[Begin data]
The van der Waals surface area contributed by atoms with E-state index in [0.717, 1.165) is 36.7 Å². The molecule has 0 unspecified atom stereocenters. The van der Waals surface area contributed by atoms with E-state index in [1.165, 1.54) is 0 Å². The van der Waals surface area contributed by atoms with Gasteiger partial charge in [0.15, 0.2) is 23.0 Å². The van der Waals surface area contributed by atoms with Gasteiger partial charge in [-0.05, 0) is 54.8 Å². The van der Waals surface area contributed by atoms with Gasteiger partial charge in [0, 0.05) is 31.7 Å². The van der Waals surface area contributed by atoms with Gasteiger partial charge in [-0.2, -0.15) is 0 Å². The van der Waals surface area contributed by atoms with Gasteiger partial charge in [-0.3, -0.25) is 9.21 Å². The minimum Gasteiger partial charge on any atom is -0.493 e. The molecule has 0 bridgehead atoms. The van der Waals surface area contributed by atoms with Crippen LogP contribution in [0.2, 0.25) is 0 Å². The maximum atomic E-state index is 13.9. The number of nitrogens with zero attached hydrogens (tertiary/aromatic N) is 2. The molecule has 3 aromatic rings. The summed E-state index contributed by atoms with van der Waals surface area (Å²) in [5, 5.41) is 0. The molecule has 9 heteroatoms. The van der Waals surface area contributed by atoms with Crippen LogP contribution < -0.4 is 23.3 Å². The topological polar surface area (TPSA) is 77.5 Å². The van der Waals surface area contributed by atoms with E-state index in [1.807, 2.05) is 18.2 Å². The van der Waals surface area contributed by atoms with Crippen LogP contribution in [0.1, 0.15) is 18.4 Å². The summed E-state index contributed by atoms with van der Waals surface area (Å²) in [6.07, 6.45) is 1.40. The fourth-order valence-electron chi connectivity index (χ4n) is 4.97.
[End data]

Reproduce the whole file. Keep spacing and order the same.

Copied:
The van der Waals surface area contributed by atoms with E-state index in [0.717, 1.165) is 36.7 Å². The molecule has 0 unspecified atom stereocenters. The van der Waals surface area contributed by atoms with E-state index in [1.165, 1.54) is 0 Å². The van der Waals surface area contributed by atoms with Gasteiger partial charge in [0.15, 0.2) is 23.0 Å². The van der Waals surface area contributed by atoms with Gasteiger partial charge in [-0.05, 0) is 54.8 Å². The van der Waals surface area contributed by atoms with Gasteiger partial charge in [0, 0.05) is 31.7 Å². The van der Waals surface area contributed by atoms with Gasteiger partial charge in [-0.2, -0.15) is 0 Å². The van der Waals surface area contributed by atoms with Gasteiger partial charge in [-0.3, -0.25) is 9.21 Å². The minimum Gasteiger partial charge on any atom is -0.493 e. The molecule has 0 bridgehead atoms. The van der Waals surface area contributed by atoms with Crippen LogP contribution in [0.2, 0.25) is 0 Å². The maximum atomic E-state index is 13.9. The number of nitrogens with zero attached hydrogens (tertiary/aromatic N) is 2. The molecule has 3 aromatic rings. The summed E-state index contributed by atoms with van der Waals surface area (Å²) in [5, 5.41) is 0. The molecule has 9 heteroatoms. The van der Waals surface area contributed by atoms with Crippen LogP contribution < -0.4 is 23.3 Å². The topological polar surface area (TPSA) is 77.5 Å². The van der Waals surface area contributed by atoms with E-state index in [1.807, 2.05) is 18.2 Å². The van der Waals surface area contributed by atoms with Crippen LogP contribution in [0.1, 0.15) is 18.4 Å². The summed E-state index contributed by atoms with van der Waals surface area (Å²) in [6.07, 6.45) is 1.40. The fourth-order valence-electron chi connectivity index (χ4n) is 4.97.